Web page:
On December 4, 2009, Claimant consulted with Dr. Jeffrey Johnson, an orthopedic surgeon, about the pain in his left foot and ankle. Dr. Johnson diagnosed Claimant with a fixed deformity in his left foot, which caused his foot to turn inward, and opined that Claimant could have tarsal tunnel syndrome and an intraneural tibial injury. On June 22, 2010, Dr. Johnson and Dr. Mackinnon, a plastic surgeon, performed a tarsal tunnel release, tendon lengthening, removal of cutaneous neuromas, and internal neurolysis for the purpose of reducing Claimant's pain and correcting his deformity. Dr. Johnson last examined Claimant on December 12, 2011, and reported that although Claimant's pain was somewhat improved, his foot had contracted to an inward position.

Dr. Berkin, a family practitioner, examined Claimant on August 8, 2007, January 22, 2009, and April 30, 2011. Dr. Berkin also reviewed Claimant's medical records and obtained a medical history from Claimant. Dr. Berkin diagnosed Claimant with tarsal tunnel syndrome and placed restrictions on Claimant to avoid excessive squatting, kneeling, stooping, turning, lifting, climbing, and standing on his feet longer than twenty to thirty minutes at a time. Dr. Berkin later testified that his restrictions were based on a combination of Claimant's 2006 foot injury and prior neck, back, shoulder, and toe injuries. Dr. Berkin opined that Claimant is permanently and totally disabled due to all of these injuries. Dr. Berkin further opined that Claimant did not have a good result from his surgery with Drs. Johnson and Mackinnon, Claimant's functioning was not improved by the surgery, and Claimant's condition worsened after the surgery.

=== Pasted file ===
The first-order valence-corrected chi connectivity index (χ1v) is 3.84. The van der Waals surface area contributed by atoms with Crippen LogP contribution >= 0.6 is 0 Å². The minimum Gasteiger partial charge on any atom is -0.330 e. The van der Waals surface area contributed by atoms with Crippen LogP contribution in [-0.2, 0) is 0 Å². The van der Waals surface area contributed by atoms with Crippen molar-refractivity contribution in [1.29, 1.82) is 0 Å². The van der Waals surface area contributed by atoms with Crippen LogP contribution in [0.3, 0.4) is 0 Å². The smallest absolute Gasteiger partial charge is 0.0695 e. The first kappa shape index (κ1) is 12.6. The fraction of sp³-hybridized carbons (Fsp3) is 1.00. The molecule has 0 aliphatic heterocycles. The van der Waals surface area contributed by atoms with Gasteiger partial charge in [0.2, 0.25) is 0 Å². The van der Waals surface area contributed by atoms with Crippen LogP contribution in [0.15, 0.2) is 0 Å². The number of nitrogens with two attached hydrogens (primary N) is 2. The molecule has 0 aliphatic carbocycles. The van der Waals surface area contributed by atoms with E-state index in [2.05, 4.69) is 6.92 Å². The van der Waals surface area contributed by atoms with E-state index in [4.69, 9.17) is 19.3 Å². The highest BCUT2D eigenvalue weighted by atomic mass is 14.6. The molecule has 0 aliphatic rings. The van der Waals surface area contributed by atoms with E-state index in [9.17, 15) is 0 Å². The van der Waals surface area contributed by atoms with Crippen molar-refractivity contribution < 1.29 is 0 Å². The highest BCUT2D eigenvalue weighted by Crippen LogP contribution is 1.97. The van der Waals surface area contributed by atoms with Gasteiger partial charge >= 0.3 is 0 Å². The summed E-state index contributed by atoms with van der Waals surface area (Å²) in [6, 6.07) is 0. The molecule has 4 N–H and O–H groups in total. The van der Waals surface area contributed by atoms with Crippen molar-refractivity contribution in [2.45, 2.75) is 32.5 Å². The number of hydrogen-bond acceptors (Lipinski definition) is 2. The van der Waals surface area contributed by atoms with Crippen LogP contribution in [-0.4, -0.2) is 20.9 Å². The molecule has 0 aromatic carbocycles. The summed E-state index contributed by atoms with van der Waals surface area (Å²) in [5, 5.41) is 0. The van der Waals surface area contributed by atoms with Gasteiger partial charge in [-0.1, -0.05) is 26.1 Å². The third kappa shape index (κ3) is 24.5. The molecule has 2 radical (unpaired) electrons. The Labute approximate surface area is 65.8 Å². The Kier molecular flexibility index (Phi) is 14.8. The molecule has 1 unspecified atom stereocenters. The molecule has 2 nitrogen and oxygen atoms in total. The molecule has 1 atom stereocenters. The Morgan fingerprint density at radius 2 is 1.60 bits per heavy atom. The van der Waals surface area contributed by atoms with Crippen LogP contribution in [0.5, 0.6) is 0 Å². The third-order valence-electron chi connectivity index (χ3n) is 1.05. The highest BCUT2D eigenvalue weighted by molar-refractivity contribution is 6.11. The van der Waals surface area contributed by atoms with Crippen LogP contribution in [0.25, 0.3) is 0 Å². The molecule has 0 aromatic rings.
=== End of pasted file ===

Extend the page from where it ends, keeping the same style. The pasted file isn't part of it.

Claimant testified that he suffers pain in his left foot on a daily basis, and that he cannot stand or sit for long periods of time because of the pain. Claimant further testified that any activity involving his left foot causes his foot to swell, and that he does not think he can work a physical forty-hour week job because of his foot. Prior to the 2006 foot injury, Claimant sustained several injuries to his neck, back, and shoulder that were a hindrance and obstacle to performing hi s j ob.

Procedural History

Claimant filed a claim for workers' compensation benefits against Employer and the Second Injury Fund ("Fund") on December 4, 2006, and an amended claim on March 4, 2013. The matter was heard before an ALJ on May 7, 2013. After the hearing the ALJ rendered the following findings and conclusions relevant to this appeal: (1) Claimant is entitled to $49, 475.14 in past medical expenses; (2) Claimant is entitled to future medical care furnished by Employer; (3) Claimant is not entitled to any additional TTD benefits; (4) Claimant sustained a 27.5% permanent partial disability of his left foot as a result of the 2006 work accident; (5) the Fund is liable for 40.6275 weeks of PPD benefits; and (6) Employer is entitled to a 25% reduction in all benefits awarded to Claimant from Employer pursuant to Section 287.120.5[1] because Claimant's injury was caused by his failure to obey Employer's reasonable safety rule.

Both Claimant and Employer applied to the Commission for review of the ALJ's award. The Commission modified the award on the issues of TTD benefits, past medical expenses, [2] and the reduction of benefits under Section 287.120.5. The Commission determined that Claimant was entitled to additional TTD benefits from the date of his surgery on June 22, 2010, to the date Dr. Johnson released him on February 4, 2011. The Commission also found that Employer was not entitled to a reduction in Claimant's benefits for violation of its safety rule because Claimant had no actual knowledge of the rule at the time of the accident. The Commission affirmed the ...